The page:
I sit here writing this post and my husband is to my right making a pot of coffee for his clients. We rode into town together for his counseling appointments while I sit in the conference room to work. His right arm strapped in his Robocop Sling, healing from his surgery three weeks ago, makes his entire right torso immobile except for his finger tips – which are hardly useful without the rest of his arm. He has a hard time separating the coffee filters one handed. He uses his solitary hand to scoop the coffee, dump it into the filter, and turn on the coffee pot. He’s having a difficult time. Normal tasks take him longer yet, at his request, I refrain from jumping to his every need. “I need to learn to do things myself” he says. It’s not his pride that keeps him from receiving help, but rather, self-determination. Admirable.
He continues to work around the office, getting situated for his afternoon counseling sessions. I help him with a few tasks – stapling papers, writing a reminder on a post it, filling up a pitcher of water – and as I sit back down to continue my work, I stare at him as if he’s a mirage in the distance, observing…him.
I’ve never felt closer to my husband. Four weeks ago when both arms were active and hugs were given with two unabandoned limbs, if he had asked me to make him a scrambled egg sandwich his request was met with an eye roll and a sigh. I’m ashamed to confess it, but I’m an incredibly selfish spouse. It’s always seemed easier for Aaron to serve, as if it comes second nature to put me before himself. I tell him all the time, “You were born to be married because you’re so good at it.”
Me? I promise to take his clothes to the dry cleaners and don’t do it for days because I find something more important to do. I snap at him when he asks me what I wan’t him to fix me for dinner. I screen his calls if I’m in the middle of something important with the intent on calling him as soon as I can but then completely forget to call him back. I take my shower first and use all the hot water without thinking how that affects him. I go grocery shopping and buy food that only I like. And those are the things that have only happened recently.
He’s so kind to show me grace in the middle of my mistakes and he never brings up past transgressions. I’m not a bad person and I know I’m a good wife in other areas (I constantly brag on how proud I am of him, I talk him up to people, I pray for him before I pray for myself). But there’s one thing I’ve lacked in our entire relationship that has never come second nature to me and that is…serving my husband and putting his needs before my own.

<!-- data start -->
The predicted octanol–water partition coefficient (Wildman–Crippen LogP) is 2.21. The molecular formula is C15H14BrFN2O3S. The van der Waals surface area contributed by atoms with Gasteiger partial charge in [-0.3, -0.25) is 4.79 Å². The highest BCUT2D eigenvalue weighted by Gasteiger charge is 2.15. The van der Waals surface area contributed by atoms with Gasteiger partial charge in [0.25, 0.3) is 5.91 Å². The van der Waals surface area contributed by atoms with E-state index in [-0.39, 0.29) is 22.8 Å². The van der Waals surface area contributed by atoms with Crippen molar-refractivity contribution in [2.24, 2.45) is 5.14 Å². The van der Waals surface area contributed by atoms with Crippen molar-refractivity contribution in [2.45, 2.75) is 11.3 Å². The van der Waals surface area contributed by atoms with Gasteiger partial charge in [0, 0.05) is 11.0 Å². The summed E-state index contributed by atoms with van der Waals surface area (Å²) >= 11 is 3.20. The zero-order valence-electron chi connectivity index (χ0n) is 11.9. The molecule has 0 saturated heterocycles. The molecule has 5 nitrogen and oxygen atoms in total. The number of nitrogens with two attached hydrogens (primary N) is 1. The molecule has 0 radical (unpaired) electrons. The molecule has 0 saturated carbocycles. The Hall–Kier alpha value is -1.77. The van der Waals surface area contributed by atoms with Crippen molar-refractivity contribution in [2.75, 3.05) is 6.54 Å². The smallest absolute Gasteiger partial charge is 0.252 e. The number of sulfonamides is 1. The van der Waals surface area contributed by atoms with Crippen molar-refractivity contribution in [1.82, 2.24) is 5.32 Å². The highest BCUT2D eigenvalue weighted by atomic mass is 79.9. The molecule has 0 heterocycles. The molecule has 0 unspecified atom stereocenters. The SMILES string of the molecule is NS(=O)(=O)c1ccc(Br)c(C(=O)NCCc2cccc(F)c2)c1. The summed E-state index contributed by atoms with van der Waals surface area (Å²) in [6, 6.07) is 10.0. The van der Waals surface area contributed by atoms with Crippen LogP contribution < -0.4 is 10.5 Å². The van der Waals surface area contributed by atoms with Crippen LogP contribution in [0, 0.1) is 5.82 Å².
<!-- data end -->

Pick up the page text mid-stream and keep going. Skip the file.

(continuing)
I was very scared about his surgery. Not necessarily because of the surgery itself, but because I knew what kind of sacrifices it would take to help him. And not that I didn’t want to help him – I was afraid that I would fail to serve him in his time of most need.
The day of his surgery he came out of anesthesia talking about pecan pie. “Pecan pie sounds soooooooooo good right now” he kept saying over and over again. Lesli had just given me her mom’s recipe for pecan pie and I planned on making it for Thanksgiving dinner a few days later. When we got home he kept talking about pecan pie and I had an internal battle with myself…
“You have more important things to do than to bake him a pie, Hannah. He probably won’t remember the pie anyway, he so loopy. It’s a lot of effort getting everything together to make that pie. If you use what you have to bake it today, you’ll have to go to the store again to get more ingredients to make another one for Thanksgiving. And who wants to go to the store the day before Thanksgiving?”
But something in me wouldn’t let it go. “Do you want me to bake you a pecan pie?” I asked, my body and mind exhausted from the thought of it, but my heart eager to please. “You don’t have to. I know you have a lot to do” he said.
Normally, that would have been my way out. But my heart led the way. I pulled out everything I needed and baked him that dang pie.
Baking that simple pie for my husband is something that can seem so small for an outsider. Even when he posted a photo on his Facebook of the pie I baked him, passers-by could have just thought, “Oh that’s nice.”
In no way am I trying to brag on myself, but for me, it was a beginning step in setting a precedent for a new season in our lives. I didn’t know it at the time I baked the pie but things that have happened in the last three weeks, have helped me realize that was the Lord prompting me to serve my husband in preparation for what’s coming. In this season the Lord is teaching me that we’re a team. That’s a fact that I’ve always known, but it has become revelation to me. A revelation that I’m putting into practice with His help, strength, and patience. I serve Aaron and Aaron serves me. I feel it in my spirit that it’s important for the battles that we’re facing in the future, that we band together and unselfishly serve each other with abandon and without ulterior motives.
And it’s not just about what’s going on in my heart because of Aaron’s surgery; This season of our lives is hard. It is deeply bittersweet. There’s so much life and beauty gained from so much loss in several areas of our lives – health, career, adoption…certain things I’m not able to go into right now. But behind the tears that I’ve cried frequently in this season, is a sense of hope. A peace that in my spirit I know that God has us in the palm of His hand, is marking out our steps, and leading us in the direction He’s taking our lives.
I thought Aaron’s shoulder surgery was just a means to get him better. But really, it was just as much surgery for my heart and preparation for what’s to come.